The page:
The Arabs had been deceived to fight with Allenby, in his army, against the Turks, to wrest Jerusalem from the rule of the Ottoman Khalîf. Those Arabs were now waiting to ravage the carcass left by the British victory over Istanbul. They coveted local rule over the Hijâz, but it was still necessary to wait and see whether the Ottoman  Khalîf  would ever be able to regain the strength necessary to seek to re-impose his rule over the Hijâz. When, on March 3, 1924, the Ottoman  Khalîfate  was abolished, it became clear that no such threat existed. And it was precisely on that day that the clients of Britain began their fight over the carcass left by their betrayal of the Ottoman Islamic rule.

On March 7, 1924,  Sharîf  al-Husayn pre-emptively claimed the  Khalîfate for himself. His most important credential  was that he exercised de facto local control over the Hijâz. He  also boasted of being  Hâshimite, i.e. belonging to the same clan –  Banû Hâshim  – of the tribe of the Quraysh , to which the Holy Prophet (Sallallaahu Alaihi Wasallam)  himself belonged. In fact this weighed so heavily amongst the people that the Chief  Qâdî  of Trans-Jordan promptly accepted the claim and recognized Husayn as  Khalîf.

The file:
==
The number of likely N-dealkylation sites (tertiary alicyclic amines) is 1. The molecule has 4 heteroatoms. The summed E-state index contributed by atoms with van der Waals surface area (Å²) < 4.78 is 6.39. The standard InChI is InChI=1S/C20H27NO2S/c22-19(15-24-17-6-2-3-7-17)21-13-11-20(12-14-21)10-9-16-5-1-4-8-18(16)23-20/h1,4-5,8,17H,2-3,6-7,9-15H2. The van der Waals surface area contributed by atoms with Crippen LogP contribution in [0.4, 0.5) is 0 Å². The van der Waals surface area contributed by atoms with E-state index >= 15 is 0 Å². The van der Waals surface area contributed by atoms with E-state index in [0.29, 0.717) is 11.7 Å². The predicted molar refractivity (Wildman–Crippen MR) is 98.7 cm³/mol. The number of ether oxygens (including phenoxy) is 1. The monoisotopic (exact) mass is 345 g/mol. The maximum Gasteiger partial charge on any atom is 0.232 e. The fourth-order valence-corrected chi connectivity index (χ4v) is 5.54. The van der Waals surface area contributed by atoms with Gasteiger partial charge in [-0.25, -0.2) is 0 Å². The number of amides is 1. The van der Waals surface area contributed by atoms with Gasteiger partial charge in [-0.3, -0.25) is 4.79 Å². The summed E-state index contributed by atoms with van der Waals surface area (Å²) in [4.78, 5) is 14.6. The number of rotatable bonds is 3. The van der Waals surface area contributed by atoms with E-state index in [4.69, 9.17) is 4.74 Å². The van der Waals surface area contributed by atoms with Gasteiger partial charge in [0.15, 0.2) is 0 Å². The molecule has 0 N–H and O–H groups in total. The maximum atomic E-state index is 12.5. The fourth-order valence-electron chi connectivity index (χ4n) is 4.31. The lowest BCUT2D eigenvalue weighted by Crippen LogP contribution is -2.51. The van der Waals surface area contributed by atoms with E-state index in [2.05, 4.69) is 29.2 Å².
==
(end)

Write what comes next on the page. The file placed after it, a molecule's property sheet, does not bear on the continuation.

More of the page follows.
His other credential, which was of  dubious value amongst the Muslim masses, but which weighed heavily in  the power-politics of the peninsula, was that the  Sharîf  was an ally of Britain, the super-power of the day, and had received considerable financial,  diplomatic and military support from Britain in his successful rebellion against Ottoman authority in the Hijâz. In claiming the  Khalîfate  for himself, however,  Sharîf Husayn committed the monstrous blunder of not first seeking the permission of the British to act as he did. It is the essence of the client-State status that freedom is effectively curtailed.  Sharîf  Husayn had violated the basic rule of conduct for clientStates. How would the British react ??